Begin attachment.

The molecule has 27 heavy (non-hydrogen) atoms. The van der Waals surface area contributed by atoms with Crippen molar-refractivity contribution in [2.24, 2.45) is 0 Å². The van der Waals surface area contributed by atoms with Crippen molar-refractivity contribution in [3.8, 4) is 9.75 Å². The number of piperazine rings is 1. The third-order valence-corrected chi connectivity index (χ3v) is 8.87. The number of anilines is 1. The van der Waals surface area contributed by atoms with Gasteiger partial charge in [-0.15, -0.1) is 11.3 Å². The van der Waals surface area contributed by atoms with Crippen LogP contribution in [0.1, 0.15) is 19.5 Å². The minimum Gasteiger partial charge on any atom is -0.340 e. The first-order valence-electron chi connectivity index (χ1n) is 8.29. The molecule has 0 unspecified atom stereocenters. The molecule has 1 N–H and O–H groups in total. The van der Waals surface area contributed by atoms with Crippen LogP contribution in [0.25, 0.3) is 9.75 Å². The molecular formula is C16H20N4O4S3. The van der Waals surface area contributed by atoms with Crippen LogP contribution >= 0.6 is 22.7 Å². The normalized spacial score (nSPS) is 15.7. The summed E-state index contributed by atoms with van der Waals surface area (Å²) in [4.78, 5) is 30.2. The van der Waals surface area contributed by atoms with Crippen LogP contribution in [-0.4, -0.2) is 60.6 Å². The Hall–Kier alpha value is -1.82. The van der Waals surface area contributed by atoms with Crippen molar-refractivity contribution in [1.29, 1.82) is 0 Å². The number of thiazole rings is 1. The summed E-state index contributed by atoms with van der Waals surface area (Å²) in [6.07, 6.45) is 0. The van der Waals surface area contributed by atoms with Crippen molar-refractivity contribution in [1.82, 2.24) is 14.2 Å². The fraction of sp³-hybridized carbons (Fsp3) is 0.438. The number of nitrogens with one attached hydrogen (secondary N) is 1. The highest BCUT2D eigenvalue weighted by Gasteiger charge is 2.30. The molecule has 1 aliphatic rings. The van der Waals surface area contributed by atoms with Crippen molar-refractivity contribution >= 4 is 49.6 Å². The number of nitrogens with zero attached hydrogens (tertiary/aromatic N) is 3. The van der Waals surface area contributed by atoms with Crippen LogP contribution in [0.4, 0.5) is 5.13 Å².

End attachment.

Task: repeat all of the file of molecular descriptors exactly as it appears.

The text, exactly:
The molecule has 27 heavy (non-hydrogen) atoms. The van der Waals surface area contributed by atoms with Crippen molar-refractivity contribution in [2.24, 2.45) is 0 Å². The van der Waals surface area contributed by atoms with Crippen molar-refractivity contribution in [3.8, 4) is 9.75 Å². The number of piperazine rings is 1. The third-order valence-corrected chi connectivity index (χ3v) is 8.87. The number of anilines is 1. The van der Waals surface area contributed by atoms with Gasteiger partial charge in [-0.15, -0.1) is 11.3 Å². The van der Waals surface area contributed by atoms with Crippen LogP contribution in [0.1, 0.15) is 19.5 Å². The minimum Gasteiger partial charge on any atom is -0.340 e. The first-order valence-electron chi connectivity index (χ1n) is 8.29. The molecule has 0 unspecified atom stereocenters. The molecule has 1 N–H and O–H groups in total. The van der Waals surface area contributed by atoms with Crippen LogP contribution in [0.25, 0.3) is 9.75 Å². The molecular formula is C16H20N4O4S3. The van der Waals surface area contributed by atoms with Crippen LogP contribution >= 0.6 is 22.7 Å². The normalized spacial score (nSPS) is 15.7. The summed E-state index contributed by atoms with van der Waals surface area (Å²) in [4.78, 5) is 30.2. The van der Waals surface area contributed by atoms with Crippen LogP contribution in [-0.4, -0.2) is 60.6 Å². The Hall–Kier alpha value is -1.82. The van der Waals surface area contributed by atoms with Crippen molar-refractivity contribution in [1.29, 1.82) is 0 Å². The number of thiazole rings is 1. The summed E-state index contributed by atoms with van der Waals surface area (Å²) in [6.07, 6.45) is 0. The van der Waals surface area contributed by atoms with Crippen molar-refractivity contribution in [1.82, 2.24) is 14.2 Å². The fraction of sp³-hybridized carbons (Fsp3) is 0.438. The number of nitrogens with one attached hydrogen (secondary N) is 1. The highest BCUT2D eigenvalue weighted by Gasteiger charge is 2.30. The molecule has 1 aliphatic rings. The van der Waals surface area contributed by atoms with Crippen molar-refractivity contribution >= 4 is 49.6 Å². The number of nitrogens with zero attached hydrogens (tertiary/aromatic N) is 3. The van der Waals surface area contributed by atoms with Crippen LogP contribution in [0.4, 0.5) is 5.13 Å².